Even the soot from a candle is very similar to cosmic carbon dust. Both consist of silicate and amorphous carbon grains, although the size grains in the soot are 10 or more times bigger than typical grain sizes in space.

But where does the cosmic dust come from?

A group of astronomers has been able to follow cosmic dust being created in the aftermath of a supernova explosion. The new research not only shows that dust grains form in these massive explosions, but that they can also survive the subsequent shockwaves.

Stars initially draw their energy by fusing hydrogen into helium deep within their cores. But eventually a star will run out of fuel. After slightly messy physics, the star’s contracted core will begin to fuse helium into carbon, while a shell above the core continues to fuse hydrogen into helium.

The pattern continues for medium to high mass stars, creating layers of different nuclear burning around the star’s core. So the cycle of star birth and death has steadily produced and dispersed more heavy elements throughout cosmic history, providing the substances necessary for cosmic dust.

“The problem has been that even though dust grains composed of heavy elements would form in supernovae, the supernova explosion is so violent that the grains of dust may not survive,” said coauthor Jens Hjorth, head of the Dark Cosmology Center at the Niels Bohr Institute in a press release. “But cosmic grains of significant size do exist, so the mystery has been how they are formed and have survived the subsequent shockwaves.”

The team led by Christa Gall used ESO’s Very Large Telescope at the Paranal Observatory in northern Chile to observe a supernova, dubbed SN2010jl, nine times in the months following the explosion, and for a tenth time 2.5 years after the explosion. They observed the supernova in both visible and near-infrared wavelengths.

SN2010jl was 10 times brighter than the average supernova, making the exploding star 40 times the mass of the Sun.

“By combining the data from the nine early sets of observations we were able to make the first direct measurements of how the dust around a supernova absorbs the different colours of light,” said lead author Christa Gall from Aarhus University. “This allowed us to find out more about the dust than had been possible before.”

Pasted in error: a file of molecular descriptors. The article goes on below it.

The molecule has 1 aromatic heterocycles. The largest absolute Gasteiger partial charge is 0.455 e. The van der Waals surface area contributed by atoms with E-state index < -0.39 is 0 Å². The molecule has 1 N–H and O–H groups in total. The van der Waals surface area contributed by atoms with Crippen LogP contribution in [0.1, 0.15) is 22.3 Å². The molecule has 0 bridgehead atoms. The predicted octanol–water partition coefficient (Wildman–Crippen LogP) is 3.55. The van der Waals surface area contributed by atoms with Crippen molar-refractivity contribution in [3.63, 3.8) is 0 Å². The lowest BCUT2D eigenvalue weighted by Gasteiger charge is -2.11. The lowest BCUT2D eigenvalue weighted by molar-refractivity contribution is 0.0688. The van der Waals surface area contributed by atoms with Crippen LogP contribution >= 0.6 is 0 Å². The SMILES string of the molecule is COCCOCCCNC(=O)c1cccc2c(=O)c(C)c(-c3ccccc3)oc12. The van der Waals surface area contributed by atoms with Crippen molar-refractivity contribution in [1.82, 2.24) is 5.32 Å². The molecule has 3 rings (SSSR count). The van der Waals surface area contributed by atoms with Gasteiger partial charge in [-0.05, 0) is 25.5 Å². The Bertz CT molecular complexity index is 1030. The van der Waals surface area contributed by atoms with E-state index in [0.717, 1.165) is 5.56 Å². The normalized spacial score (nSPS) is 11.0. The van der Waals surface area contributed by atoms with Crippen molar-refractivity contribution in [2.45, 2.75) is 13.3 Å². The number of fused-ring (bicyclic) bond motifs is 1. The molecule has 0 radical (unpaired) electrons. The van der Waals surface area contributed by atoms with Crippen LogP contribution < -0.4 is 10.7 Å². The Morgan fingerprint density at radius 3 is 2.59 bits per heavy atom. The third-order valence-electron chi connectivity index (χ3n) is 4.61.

The results indicate that dust formation starts soon after the explosion and continues over a long time period.

The dust initially forms in material that the star expelled into space even before it exploded. Then a second wave of dust formation occurs, involving ejected material from the supernova. Here the dust grains are massive — one thousandth of a millimeter in diameter — making them resilient to any following shockwaves.

“When the star explodes, the shockwave hits the dense gas cloud like a brick wall. It is all in gas form and incredibly hot, but when the eruption hits the ‘wall’ the gas gets compressed and cools down to about 2,000 degrees,” said Gall. “At this temperature and density elements can nucleate and form solid particles. We measured dust grains as large as around one micron (a thousandth of a millimeter), which is large for cosmic dust grains. They are so large that they can survive their onward journey out into the galaxy.”

If the dust production in SN2010jl continues to follow the observed trend, by 25 years after the supernova explosion, the total mass of dust will have half the mass of the Sun.

The results have been published in Nature and are available for download here. Niels Bohr Institute’s press release and ESO’s press release are also available.